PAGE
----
The Friday Five: Conservation and nature stories from around the world that caught our eye this week

Gray jay (Photo by NCC)

Gray jay (Photo by NCC)

November 11, 2016 | by Raechel Bonomo | 0 Comments

Each week, countless inspiring and informative stories are published about conservation successes or new discoveries in nature and wildlife around the world. The Friday Five is a weekly roundup of some of the conservation and nature stories that caught our attention the week of November 7, 2016.

Monkey can't see, monkey can't do

Similar to humans, wild bonobo apes' eyesight begins to weaken with age. Bonobos begin showing symptoms of worsening eyesight around 40 years old, but instead of holding a newspaper at arm’s length like aging humans, they stand back to inspect insects and twigs on one another. 

Look into the story here >

The Clooney effect takes flight

According to recent Canadian research, young female gray jays can benefit from mating with older males. By mating with older birds, females are laying eggs earlier in the season, which leads to a higher rate of reproductive success.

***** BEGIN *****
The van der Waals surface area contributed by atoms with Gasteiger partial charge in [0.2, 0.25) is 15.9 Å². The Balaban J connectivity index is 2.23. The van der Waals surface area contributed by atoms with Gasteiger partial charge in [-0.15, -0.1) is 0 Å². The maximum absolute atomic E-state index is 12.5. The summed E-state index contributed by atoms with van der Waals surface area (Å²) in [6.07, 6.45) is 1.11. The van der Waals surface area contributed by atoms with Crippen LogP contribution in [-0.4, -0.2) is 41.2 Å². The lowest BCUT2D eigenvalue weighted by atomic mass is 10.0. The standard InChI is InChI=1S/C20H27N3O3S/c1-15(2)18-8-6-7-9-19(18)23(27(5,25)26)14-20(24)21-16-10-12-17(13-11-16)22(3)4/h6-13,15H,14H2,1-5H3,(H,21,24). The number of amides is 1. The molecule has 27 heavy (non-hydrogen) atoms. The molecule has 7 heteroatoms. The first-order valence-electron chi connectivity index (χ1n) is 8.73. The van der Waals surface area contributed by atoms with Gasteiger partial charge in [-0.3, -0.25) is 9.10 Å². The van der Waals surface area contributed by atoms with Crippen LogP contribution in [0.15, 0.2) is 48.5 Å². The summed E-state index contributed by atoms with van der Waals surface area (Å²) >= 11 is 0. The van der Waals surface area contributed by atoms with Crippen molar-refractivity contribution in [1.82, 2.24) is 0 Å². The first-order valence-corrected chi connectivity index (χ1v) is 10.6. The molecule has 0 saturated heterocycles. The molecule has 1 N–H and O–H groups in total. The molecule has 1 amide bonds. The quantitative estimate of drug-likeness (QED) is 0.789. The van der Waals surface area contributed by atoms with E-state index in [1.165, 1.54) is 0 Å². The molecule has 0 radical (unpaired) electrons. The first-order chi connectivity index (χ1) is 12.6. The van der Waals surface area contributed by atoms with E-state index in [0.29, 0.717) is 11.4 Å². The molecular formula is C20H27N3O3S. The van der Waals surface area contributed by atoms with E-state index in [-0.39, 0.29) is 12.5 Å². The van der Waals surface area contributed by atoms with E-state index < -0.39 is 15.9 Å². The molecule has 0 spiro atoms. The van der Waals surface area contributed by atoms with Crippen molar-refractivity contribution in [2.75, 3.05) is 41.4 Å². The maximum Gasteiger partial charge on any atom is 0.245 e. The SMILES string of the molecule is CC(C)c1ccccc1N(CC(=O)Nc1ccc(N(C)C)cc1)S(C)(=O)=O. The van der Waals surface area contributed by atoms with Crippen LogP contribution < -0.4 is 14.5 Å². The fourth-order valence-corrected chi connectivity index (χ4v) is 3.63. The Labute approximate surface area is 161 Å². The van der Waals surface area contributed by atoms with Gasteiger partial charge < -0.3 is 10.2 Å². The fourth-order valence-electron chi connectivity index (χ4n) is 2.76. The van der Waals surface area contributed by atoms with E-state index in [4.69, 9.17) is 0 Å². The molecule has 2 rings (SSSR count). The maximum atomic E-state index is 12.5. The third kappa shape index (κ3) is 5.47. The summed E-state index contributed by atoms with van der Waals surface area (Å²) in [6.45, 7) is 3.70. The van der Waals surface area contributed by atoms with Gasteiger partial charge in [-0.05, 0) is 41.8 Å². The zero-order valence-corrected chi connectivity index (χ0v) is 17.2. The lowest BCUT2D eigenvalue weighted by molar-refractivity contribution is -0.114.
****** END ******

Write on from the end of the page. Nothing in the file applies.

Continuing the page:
Learn more here >

The elephant in the forest

Researchers warn that falling numbers in Asian elephants' populations can have a substantial impact on forest biodiversity. The endangered species of elephant plays a crucial role in seed dispersal within forests, and is responsible for spreading the seeds of different species of trees and other plants within an area.

Grow your knowledge here >

The rat race to end wildlife trafficking

African giant pouched rats may be a contender in ending wildlife trafficking. Used to sniff out land mines and tuberculosis, their sensitive sense of smell could help detect pangolins: an endangered species highly susceptible to poaching.

Sniff out the story here >

A horror story for species

A group of scientists have dubbed our current geological era as the “Anthropocene.” Despite having a name worthy of the next post-apocalyptic motion picture, this title was recommended by a group of scientists to represent our departure from the Holocene. The prefix "anthro" is a nod to the impact that humans have had on our geological era.

Read more here >



About the Author

Raechel Bonomo is the editorial coordinator at the Nature Conservancy of Canada.

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